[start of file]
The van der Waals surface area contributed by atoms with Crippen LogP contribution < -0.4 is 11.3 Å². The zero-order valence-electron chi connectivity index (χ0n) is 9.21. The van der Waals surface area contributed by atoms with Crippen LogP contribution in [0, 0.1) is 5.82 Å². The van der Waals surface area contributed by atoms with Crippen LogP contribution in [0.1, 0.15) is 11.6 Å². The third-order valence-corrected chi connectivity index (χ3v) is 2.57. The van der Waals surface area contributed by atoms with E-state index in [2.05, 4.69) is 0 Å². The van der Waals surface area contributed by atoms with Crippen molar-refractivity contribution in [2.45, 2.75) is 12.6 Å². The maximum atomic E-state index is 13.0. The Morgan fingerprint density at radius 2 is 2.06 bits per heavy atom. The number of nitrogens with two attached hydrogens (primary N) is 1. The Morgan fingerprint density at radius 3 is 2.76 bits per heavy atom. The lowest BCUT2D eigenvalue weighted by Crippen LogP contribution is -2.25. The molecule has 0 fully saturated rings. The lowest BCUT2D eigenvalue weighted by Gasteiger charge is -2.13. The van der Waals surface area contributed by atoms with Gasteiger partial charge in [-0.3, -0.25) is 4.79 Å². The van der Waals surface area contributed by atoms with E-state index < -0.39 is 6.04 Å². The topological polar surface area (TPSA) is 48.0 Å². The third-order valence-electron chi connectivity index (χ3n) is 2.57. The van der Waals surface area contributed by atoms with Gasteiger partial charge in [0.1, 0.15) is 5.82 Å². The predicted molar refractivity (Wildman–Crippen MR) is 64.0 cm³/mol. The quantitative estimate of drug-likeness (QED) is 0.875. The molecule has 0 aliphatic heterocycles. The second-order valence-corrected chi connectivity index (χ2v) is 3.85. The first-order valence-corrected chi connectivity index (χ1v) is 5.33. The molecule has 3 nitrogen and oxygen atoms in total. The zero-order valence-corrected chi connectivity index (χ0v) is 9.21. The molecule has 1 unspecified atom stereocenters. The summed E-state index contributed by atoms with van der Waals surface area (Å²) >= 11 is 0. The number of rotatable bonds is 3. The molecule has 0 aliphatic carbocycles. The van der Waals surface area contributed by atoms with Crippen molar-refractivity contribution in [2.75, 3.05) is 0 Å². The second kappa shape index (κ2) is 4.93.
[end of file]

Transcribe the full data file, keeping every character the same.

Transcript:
The van der Waals surface area contributed by atoms with Crippen LogP contribution < -0.4 is 11.3 Å². The zero-order valence-electron chi connectivity index (χ0n) is 9.21. The van der Waals surface area contributed by atoms with Crippen LogP contribution in [0, 0.1) is 5.82 Å². The van der Waals surface area contributed by atoms with Crippen LogP contribution in [0.1, 0.15) is 11.6 Å². The third-order valence-corrected chi connectivity index (χ3v) is 2.57. The van der Waals surface area contributed by atoms with E-state index in [2.05, 4.69) is 0 Å². The van der Waals surface area contributed by atoms with Crippen molar-refractivity contribution in [2.45, 2.75) is 12.6 Å². The maximum atomic E-state index is 13.0. The Morgan fingerprint density at radius 2 is 2.06 bits per heavy atom. The number of nitrogens with two attached hydrogens (primary N) is 1. The Morgan fingerprint density at radius 3 is 2.76 bits per heavy atom. The lowest BCUT2D eigenvalue weighted by Crippen LogP contribution is -2.25. The molecule has 0 fully saturated rings. The lowest BCUT2D eigenvalue weighted by Gasteiger charge is -2.13. The van der Waals surface area contributed by atoms with Gasteiger partial charge in [-0.3, -0.25) is 4.79 Å². The van der Waals surface area contributed by atoms with E-state index < -0.39 is 6.04 Å². The topological polar surface area (TPSA) is 48.0 Å². The third-order valence-electron chi connectivity index (χ3n) is 2.57. The van der Waals surface area contributed by atoms with Gasteiger partial charge in [0.1, 0.15) is 5.82 Å². The predicted molar refractivity (Wildman–Crippen MR) is 64.0 cm³/mol. The quantitative estimate of drug-likeness (QED) is 0.875. The molecule has 0 aliphatic heterocycles. The second-order valence-corrected chi connectivity index (χ2v) is 3.85. The first-order valence-corrected chi connectivity index (χ1v) is 5.33. The molecule has 3 nitrogen and oxygen atoms in total. The zero-order valence-corrected chi connectivity index (χ0v) is 9.21. The molecule has 1 unspecified atom stereocenters. The summed E-state index contributed by atoms with van der Waals surface area (Å²) >= 11 is 0. The number of rotatable bonds is 3. The molecule has 0 aliphatic carbocycles. The van der Waals surface area contributed by atoms with Crippen molar-refractivity contribution in [2.75, 3.05) is 0 Å². The second kappa shape index (κ2) is 4.93.